Little Cakes

Rev. Sarah Buteux
June 23, 2013
1 Kings 19:1-18

 

“…funny how rare it is that all is lost” – Scott Barton

The year was 869. The kingdom of Israel had long since been split in two, and Ahab, (not be confused with a certain whale-obsessed captain), was King in the North (not to be confused with Rob Stark for those of you obsessed with Game of Thrones. Anyone? Anyone else obsessed with Game of Thrones? I’m probably the only one here who wants to go to the Mutton and Meade festival this afternoon too, right? Yeah. OK then, back to the Bible).

Ahab, son of Omri, (for those of you who don’t know) followed a long list of ancient Israelite kings who had done evil in the sight of the Lord, but – at least according to the author of 1 Kings, Ahab “did evil in the sight of the Lord (even) more than all who were before him,” (which is really saying something) in large part because Ahab was married to one queen Jezebel. 

Now you might not know what it was that made Queen Jezebel so bad, but you know she was bad, don’t you? Yes, you do. It’s telling that even with the resurgence of good old-fashioned Biblical names amongst parents these days, that I’ve met an Amos, an Obed, and a Zadok, but I’ve never met a little Jezebel at the park. No I have not. That name is what you might call “tainted,” and for good reason.

You see when the kingdom of Israel divided after the death of Solomon, the southern kingdom of Judah continued to worship the Lord in the temple in Jerusalem the way they always had. But when the North broke off, the northern kings didn’t want their subjects going all the way down to Jerusalem anymore, so they established new altars and a new priesthood; which technically they were not allowed to do. They created idols to represent the Lord – golden calves and the like (never a good idea), and they gradually allowed the worship of other gods to creep in as well. All of which is to say, that when the kingdom of Israel split in two, it was a mess of apostasy, impiety, and idolatry up in the North right from the very beginning.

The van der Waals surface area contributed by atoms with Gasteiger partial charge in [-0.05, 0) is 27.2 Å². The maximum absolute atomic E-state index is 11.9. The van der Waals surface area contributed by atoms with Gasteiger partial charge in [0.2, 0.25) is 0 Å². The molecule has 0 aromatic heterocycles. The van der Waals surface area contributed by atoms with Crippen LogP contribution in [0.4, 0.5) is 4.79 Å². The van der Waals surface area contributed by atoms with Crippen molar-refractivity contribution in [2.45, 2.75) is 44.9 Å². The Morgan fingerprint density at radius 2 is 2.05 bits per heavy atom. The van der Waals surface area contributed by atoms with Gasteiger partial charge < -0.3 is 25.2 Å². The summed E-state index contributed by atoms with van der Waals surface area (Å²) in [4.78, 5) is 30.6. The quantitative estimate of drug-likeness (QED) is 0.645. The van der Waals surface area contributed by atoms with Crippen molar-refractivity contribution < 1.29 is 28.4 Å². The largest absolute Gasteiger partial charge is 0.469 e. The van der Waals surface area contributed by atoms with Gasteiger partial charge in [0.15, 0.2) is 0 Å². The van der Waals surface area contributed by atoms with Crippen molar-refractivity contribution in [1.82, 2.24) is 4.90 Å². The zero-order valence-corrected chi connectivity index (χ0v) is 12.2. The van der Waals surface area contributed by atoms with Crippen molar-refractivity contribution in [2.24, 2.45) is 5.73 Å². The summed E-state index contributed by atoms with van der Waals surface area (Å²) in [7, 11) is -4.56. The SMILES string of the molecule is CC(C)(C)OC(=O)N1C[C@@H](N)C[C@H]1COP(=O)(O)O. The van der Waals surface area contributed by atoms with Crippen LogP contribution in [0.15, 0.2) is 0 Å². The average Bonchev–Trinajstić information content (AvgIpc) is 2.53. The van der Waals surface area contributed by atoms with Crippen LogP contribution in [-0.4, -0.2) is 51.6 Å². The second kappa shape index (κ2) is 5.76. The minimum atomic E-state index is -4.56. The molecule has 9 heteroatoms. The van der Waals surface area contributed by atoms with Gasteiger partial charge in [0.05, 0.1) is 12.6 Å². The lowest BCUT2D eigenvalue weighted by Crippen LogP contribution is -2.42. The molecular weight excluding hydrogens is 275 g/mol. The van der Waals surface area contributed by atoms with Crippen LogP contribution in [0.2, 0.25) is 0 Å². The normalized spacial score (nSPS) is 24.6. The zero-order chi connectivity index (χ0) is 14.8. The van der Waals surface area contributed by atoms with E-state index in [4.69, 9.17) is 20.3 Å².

However, it was none other than Jezebel who brought the priests of Baal with her when she married Ahab, and Jezebel, we are led to assume, who turned Ahab’s heart to worship her god instead of his. Ahab may have been the King, but it is pretty clear right from the get go that Jezebel wore the crown. Her very name means “The Lord Baal exists” and Jezebel took a no prisoners approach to advancing her god’s cause amongst the people of Israel. In fact, she appears to have made it her personal mission to kill off as many of the prophets of YHWH as she could and Elijah, (whose name, incidentally, means, “my God is YHWH,”) was no exception.

It is Jezebel and Elijah who are the two major players in this story. They are worthy adversaries and at each other from the very beginning, so much so that if 1st Kings were a romantic comedy these two would totally end up together. Just so you know, 1 Kings, not a romantic comedy. No, not at all.

Well, anyway, when Elijah first appears on the scene, he comes to pronounce judgment in the form of a drought.  He confronts Ahab and says: “As surely as the Lord, the God of Israel, lives…there shall be neither dew nor rain these years, except by my word.” And then Elijah high tails it right out of there, off into the wilderness, where God feeds him and keeps him safe. The poor people of Israel, meanwhile, are left to struggle for the next few years to survive.

Now the fact that Elijah would turn up and pronounce a drought is significant because you see Jezebel’s god was a storm god, a god of wind and rain, who ensured the fertility of the land.  The drought was YHWH’s way of proving that YHWH, not Baal, was the one true God - not just real, but in control. 

Well, after 3 years and some adventure you can look up on your own time, Elijah returned, and presented himself to Ahab. Ahab, as you might imagine, wasn’t exactly pleased to see him. “Is it you, you troubler of Israel?” he asks.

And Elijah answers, “(Who me?) I have not troubled Israel; you have… because you have forsaken the commandments of the Lord and followed the Baals.” And then Elijah comes up with an idea. He challenges the prophets of Baal and Asherah, all 850 of them, to a face off on Mount Carmel. In front of all the people of Israel, he commands that two bulls be brought forth to be sacrificed along with wood for burning them. Elijah then turns to the other prophets and says you prepare your bull but put no fire to it and I’ll prepare mine but put no fire to it.  Then we’ll each call on our own gods and whoever’s god lights the pyre will be the winner.